Fifth, travel abroad may also involve engaging in transactions with individuals or business entities which may be restricted.
If you have any questions regarding your travel abroad, please contact Kristen Harding.
Electronic Devices and Encryption Software While Traveling Internationally
When you leave the United States, you need to know your responsibilities under export control regulations. If you are traveling with your laptop or any other electronic devices, these items, along with the underlying technology, any data on your device, proprietary information, confidential records, and encryption software, are all subject to export control regulations. Some foreign governments have regulations that permit the seizure of travelers’ computers and the review of their contents. U.S. Customs officials are also authorized to review the contents of travelers’ laptops without probable cause and can be held until your return.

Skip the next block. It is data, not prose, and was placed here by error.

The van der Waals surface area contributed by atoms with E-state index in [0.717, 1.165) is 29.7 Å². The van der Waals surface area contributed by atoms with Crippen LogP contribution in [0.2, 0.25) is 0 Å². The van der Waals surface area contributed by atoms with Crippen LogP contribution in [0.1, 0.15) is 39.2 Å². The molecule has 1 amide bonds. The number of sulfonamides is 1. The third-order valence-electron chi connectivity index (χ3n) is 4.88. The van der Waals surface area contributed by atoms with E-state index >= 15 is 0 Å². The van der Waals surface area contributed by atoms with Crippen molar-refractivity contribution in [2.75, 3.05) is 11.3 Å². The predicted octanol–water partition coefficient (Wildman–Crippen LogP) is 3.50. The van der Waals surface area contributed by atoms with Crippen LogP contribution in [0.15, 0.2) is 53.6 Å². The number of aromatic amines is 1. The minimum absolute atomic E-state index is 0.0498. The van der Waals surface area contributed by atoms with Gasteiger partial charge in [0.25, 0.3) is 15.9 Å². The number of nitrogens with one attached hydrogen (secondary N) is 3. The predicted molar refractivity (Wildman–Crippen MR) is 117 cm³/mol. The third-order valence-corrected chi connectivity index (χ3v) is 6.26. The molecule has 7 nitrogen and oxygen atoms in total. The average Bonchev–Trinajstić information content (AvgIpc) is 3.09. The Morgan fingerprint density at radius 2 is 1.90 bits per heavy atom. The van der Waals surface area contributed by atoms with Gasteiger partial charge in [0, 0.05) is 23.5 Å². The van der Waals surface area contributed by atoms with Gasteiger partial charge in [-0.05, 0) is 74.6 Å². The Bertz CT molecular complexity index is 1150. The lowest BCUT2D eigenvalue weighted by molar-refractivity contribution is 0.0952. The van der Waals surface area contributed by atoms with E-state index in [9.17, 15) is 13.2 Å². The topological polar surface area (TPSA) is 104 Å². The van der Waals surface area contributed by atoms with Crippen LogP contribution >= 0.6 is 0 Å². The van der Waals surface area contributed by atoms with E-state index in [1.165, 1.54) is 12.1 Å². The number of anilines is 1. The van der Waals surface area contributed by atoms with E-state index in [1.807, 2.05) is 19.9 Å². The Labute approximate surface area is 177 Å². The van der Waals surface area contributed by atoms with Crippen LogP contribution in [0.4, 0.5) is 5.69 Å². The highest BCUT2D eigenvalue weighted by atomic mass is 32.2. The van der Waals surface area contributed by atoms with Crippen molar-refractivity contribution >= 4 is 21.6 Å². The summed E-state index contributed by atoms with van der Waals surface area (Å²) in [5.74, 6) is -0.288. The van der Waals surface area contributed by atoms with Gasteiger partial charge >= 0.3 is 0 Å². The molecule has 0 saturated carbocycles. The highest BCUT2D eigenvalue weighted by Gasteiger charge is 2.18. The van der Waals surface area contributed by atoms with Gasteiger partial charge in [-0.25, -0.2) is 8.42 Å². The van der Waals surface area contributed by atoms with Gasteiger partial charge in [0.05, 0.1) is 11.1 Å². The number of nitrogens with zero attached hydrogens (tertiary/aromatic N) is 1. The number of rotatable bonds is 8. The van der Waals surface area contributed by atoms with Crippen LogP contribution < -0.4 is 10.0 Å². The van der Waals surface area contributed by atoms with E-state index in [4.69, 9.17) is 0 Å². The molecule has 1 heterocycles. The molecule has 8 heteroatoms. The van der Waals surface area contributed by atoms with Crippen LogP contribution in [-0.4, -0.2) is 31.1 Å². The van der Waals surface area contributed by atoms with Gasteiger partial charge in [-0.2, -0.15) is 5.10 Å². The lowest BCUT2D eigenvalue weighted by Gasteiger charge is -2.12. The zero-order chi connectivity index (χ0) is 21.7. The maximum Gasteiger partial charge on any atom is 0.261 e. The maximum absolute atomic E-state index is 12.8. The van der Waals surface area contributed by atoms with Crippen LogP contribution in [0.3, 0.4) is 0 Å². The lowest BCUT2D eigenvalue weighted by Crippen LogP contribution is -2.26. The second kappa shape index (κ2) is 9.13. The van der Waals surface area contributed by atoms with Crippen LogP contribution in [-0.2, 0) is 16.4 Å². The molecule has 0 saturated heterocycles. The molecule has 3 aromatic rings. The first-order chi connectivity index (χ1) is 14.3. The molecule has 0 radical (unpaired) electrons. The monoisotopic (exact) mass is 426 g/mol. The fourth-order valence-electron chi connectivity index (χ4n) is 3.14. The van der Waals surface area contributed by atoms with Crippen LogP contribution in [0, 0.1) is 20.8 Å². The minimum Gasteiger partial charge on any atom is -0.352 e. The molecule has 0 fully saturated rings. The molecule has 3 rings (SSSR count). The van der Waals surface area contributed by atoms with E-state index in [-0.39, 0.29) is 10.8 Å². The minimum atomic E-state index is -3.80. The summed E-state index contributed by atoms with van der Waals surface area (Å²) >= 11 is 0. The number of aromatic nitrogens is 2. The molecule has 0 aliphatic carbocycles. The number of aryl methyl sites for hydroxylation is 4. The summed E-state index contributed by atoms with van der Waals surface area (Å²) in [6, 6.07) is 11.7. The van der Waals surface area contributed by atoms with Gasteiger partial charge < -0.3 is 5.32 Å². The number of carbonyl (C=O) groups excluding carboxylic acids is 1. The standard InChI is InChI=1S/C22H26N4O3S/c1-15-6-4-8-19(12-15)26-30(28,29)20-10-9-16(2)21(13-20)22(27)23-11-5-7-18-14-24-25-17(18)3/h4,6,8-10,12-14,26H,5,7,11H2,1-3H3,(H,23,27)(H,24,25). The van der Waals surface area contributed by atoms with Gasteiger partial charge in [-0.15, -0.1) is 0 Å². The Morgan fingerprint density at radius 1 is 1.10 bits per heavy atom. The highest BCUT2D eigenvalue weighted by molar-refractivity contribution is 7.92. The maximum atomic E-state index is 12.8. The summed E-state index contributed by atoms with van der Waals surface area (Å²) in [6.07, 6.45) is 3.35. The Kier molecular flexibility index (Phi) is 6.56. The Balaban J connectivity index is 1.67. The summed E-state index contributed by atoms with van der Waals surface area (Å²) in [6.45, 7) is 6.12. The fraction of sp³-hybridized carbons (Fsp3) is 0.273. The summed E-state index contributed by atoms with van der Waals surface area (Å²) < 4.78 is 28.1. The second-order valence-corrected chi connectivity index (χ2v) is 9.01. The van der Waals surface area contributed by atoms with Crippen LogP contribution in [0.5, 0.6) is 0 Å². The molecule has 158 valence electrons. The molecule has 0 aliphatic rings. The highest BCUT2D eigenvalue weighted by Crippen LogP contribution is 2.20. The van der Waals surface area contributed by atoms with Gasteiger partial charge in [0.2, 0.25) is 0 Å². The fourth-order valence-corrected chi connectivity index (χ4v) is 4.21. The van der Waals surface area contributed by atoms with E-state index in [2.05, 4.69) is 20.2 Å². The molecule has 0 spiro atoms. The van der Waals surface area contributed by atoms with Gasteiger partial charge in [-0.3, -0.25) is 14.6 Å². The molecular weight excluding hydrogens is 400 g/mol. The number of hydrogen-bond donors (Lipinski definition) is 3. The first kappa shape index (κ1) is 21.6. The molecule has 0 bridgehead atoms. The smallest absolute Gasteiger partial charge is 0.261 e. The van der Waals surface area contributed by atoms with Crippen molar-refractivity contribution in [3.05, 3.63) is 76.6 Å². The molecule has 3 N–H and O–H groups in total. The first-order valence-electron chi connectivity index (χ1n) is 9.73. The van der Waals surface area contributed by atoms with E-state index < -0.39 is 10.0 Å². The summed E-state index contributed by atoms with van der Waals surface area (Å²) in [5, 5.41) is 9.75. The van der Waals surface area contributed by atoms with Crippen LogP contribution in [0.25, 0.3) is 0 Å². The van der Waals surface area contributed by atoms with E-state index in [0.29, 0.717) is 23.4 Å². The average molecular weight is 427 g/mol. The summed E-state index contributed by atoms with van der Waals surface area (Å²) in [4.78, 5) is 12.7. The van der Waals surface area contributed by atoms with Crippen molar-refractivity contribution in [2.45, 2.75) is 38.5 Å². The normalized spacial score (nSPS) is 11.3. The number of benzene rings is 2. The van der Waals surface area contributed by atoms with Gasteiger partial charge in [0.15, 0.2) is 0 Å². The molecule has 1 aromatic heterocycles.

For these reasons it is recommended that you review the Global Support Services, International Data Security Guidance webpage prior to embarking on international travel with laptops, iPads, and other electronic devices.
Taking Electronic Devices
Researchers commonly travel with commercially available electronic devices such as laptops, iPads, cell phones, drives, and other digital storage devices. These items often come with pre-loaded encryption software, which is subject to the Department of Commerce Export Control Regulations (EAR). Many of these items can be temporarily exported under the EAR license exception “Temporary Exports-Tools of the Trade” (TMP) or Baggage (BAG).
The TMP License Exception provides that when laptops, PDAs and other digital storage devices (and related technology and software) are being used for professional purposes, returned within 12 months, kept under effective control of the exporter while abroad (i.e., kept in a hotel safe or other secured space or facility) and other security precautions are taken against unauthorized release of technology (i.e., use of secure connections, password systems, and personal firewalls), then the TMP License Exception might apply. The baggage (BAG) license exception covers personal items that are owed by the researcher and intended only for their personal use. These License Exceptions do not apply to Cuba, Iran, North Korea, Sudan, or Syria. You must contact the Export Control Officer before using either of these License Exceptions, as they are subject to record-keeping requirements.